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September 2017

Investing with a Conscience

Following your convictions doesn’t mean having to sacrifice performance.

Socially Responsible Investing Want your investment choices to be about more than just returns?

Socially responsible investing, which takes in environmental, social and corporate governance considerations, has moved rapidly into the mainstream. Like choosing electric vehicles or shopping local, more and more Canadians also want their investment portfolios to reflect their values.

The 2016 Canadian Responsible Investment Trends Report reveals responsible investments now hold over $1.5 trillion in assets, a staggering 49% jump in just two years. That represents nearly 40% of Canada’s investment industry. But, contrary to popular belief, investing responsibly doesn’t have to mean settling for subpar results.

The ABCs of SRI

Socially responsible investing (SRI) is nothing new. NEI Investments’ Ethical Funds, for example, can trace their roots to their Ethical Growth Fund launched in 1986. Whether you know it as socially responsible, green, ethical or sustainable investing, what’s changing about investing with a conscience is how it’s done.

Historically, SRI relied heavily on negative screening when selecting investments, avoiding companies whose activities failed to meet an investor’s ethical hurdle. That often meant leaving entire industries like tobacco, gambling or nuclear power out of portfolios. But increasingly, SRI has moved beyond being simply exclusionary and toward integrating environmental, social and governance (ESG) factors into corporate risk assessment, favouring businesses which demonstrate leadership in these key areas.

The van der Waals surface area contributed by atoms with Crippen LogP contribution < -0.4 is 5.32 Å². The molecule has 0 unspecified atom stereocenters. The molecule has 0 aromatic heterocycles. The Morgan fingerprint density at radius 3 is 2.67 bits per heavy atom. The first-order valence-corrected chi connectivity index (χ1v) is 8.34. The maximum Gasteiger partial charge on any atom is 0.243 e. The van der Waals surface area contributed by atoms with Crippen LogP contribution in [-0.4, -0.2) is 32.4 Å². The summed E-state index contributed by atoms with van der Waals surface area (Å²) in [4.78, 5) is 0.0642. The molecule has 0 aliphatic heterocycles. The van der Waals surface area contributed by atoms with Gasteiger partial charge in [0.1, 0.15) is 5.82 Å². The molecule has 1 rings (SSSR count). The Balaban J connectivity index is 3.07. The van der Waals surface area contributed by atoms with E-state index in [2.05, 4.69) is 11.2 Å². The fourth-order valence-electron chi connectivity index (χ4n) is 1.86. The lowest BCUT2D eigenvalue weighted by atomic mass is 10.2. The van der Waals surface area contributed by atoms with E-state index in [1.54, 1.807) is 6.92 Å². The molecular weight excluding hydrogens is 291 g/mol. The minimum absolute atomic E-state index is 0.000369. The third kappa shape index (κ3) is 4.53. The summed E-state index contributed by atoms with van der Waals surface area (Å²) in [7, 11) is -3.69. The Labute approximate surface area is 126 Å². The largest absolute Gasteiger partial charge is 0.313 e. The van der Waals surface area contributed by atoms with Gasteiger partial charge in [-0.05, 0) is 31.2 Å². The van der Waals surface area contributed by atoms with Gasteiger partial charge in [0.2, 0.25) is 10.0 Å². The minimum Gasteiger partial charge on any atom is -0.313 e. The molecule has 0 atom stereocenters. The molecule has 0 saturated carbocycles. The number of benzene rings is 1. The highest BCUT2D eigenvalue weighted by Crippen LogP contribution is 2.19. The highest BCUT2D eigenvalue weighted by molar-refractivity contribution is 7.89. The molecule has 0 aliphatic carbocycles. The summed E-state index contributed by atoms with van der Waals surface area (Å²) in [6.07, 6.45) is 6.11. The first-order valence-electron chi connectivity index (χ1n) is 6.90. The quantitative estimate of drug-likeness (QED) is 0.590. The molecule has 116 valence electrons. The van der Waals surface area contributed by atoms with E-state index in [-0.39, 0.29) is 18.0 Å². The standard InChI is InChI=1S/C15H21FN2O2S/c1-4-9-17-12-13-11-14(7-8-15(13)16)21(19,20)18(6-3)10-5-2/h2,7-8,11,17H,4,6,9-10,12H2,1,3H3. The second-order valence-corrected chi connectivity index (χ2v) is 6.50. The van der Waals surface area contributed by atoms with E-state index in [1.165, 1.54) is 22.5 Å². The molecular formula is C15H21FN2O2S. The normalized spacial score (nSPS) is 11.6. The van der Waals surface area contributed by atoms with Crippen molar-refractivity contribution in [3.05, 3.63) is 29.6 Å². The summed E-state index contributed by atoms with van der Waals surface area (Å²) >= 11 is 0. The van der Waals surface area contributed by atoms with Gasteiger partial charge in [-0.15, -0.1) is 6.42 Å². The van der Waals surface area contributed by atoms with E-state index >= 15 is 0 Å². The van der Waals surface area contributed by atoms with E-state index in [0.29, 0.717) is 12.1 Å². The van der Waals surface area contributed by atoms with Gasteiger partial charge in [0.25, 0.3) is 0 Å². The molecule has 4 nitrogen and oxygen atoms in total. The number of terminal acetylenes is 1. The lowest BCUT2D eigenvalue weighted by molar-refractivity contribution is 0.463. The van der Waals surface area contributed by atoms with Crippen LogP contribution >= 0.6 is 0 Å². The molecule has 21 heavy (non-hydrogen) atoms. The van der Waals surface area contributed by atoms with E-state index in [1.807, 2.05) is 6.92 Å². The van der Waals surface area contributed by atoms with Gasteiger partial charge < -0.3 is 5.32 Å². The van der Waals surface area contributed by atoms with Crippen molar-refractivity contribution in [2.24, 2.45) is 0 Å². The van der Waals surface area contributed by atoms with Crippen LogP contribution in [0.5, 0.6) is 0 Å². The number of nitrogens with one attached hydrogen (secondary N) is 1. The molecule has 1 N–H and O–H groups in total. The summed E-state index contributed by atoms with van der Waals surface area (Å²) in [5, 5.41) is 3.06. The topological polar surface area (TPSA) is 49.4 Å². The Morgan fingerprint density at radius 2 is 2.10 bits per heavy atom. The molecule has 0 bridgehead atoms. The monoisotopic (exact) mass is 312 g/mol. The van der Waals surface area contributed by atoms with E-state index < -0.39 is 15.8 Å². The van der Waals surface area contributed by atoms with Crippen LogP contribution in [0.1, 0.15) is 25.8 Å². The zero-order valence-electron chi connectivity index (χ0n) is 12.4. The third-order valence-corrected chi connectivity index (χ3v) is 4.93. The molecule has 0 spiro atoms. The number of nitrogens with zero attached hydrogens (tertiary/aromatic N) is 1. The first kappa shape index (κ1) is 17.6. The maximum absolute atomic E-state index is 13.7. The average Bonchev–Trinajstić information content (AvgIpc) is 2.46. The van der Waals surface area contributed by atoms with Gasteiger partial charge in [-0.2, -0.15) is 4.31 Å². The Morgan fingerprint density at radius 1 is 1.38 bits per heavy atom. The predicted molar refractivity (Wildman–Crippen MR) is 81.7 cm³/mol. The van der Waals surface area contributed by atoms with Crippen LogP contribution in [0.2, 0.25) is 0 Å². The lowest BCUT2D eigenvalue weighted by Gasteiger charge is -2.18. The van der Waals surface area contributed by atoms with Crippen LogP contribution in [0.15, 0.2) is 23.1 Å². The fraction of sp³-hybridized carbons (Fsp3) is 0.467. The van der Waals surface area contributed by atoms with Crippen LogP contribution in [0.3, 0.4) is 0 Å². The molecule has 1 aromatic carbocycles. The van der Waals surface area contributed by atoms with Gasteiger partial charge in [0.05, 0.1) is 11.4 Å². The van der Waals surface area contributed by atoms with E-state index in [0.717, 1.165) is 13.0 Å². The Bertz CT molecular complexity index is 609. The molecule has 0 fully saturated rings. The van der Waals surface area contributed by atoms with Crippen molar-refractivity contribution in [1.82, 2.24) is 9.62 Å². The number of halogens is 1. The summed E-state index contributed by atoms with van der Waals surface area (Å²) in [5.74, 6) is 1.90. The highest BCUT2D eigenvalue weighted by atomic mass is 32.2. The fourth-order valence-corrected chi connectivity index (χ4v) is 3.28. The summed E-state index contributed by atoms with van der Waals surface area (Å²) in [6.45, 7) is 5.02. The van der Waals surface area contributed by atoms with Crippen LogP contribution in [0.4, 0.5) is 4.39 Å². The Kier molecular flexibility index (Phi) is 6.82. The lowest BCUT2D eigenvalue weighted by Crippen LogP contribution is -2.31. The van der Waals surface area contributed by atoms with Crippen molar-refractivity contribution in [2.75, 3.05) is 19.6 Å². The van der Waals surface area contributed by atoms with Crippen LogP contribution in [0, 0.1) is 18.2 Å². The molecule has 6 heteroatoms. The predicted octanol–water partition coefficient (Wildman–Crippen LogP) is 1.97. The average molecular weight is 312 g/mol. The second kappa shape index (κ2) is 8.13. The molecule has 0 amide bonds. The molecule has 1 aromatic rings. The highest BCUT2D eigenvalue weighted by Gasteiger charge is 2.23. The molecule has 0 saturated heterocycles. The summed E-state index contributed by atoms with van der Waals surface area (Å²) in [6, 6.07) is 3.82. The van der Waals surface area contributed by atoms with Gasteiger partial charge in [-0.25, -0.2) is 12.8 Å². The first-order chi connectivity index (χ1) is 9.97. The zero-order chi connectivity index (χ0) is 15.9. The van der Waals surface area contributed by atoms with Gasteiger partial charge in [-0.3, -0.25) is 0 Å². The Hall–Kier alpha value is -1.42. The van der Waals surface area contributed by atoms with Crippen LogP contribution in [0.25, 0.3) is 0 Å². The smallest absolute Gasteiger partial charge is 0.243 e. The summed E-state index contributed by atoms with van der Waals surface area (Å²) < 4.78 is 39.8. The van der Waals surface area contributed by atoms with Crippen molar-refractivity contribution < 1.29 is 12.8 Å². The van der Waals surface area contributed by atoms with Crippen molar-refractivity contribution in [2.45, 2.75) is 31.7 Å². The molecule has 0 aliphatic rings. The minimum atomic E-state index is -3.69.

Examples of Environmental, Social and Governance (ESG) Factors
Examples of Environmental, Social and Governance (ESG) Factors
E
Environmental
S
Social
G
Governance
Climate change & carbon emissions Customer satisfaction Board composition
Air & water pollution Data protection & privacy Audit committee structure
Biodiversity Gender and diversity Bribery and corruption
Deforestation Employee engagement Executive compensation
Energy efficiency Community relations Lobbying
Waste management Human rights Political contributions
Water scarcity Labour standards Whistleblower schemes
Source: CFA Institute. Environmental, Social and Governance Issues in Investing. October 2015

A benefit of employing ESG analysis is it expands the universe of potential investments, enabling a responsible investor to build a well diversified portfolio. That’s important, particularly in resource-laden markets like Canada, where extractive sectors, namely energy and materials, make up a sizeable chunk of investment opportunities.

So, for example, rather than bypassing oil companies altogether, an ESG filter can identify those firms which are best-of-breed at limiting harmful emissions from operations, promoting water stewardship or investing in clean tech.

The growing clout of SRI has given responsible investors still another lever to pull: shareholder advocacy. Professional money managers who follow ethical ideals can act on behalf of their investors or mobilize fellow shareholders to push companies to make positive changes to their business practices. That means in situations where SRI principles start to exert influence at the board table, even companies with less-than-stellar ESG track records can be transformed into appealing investment opportunities.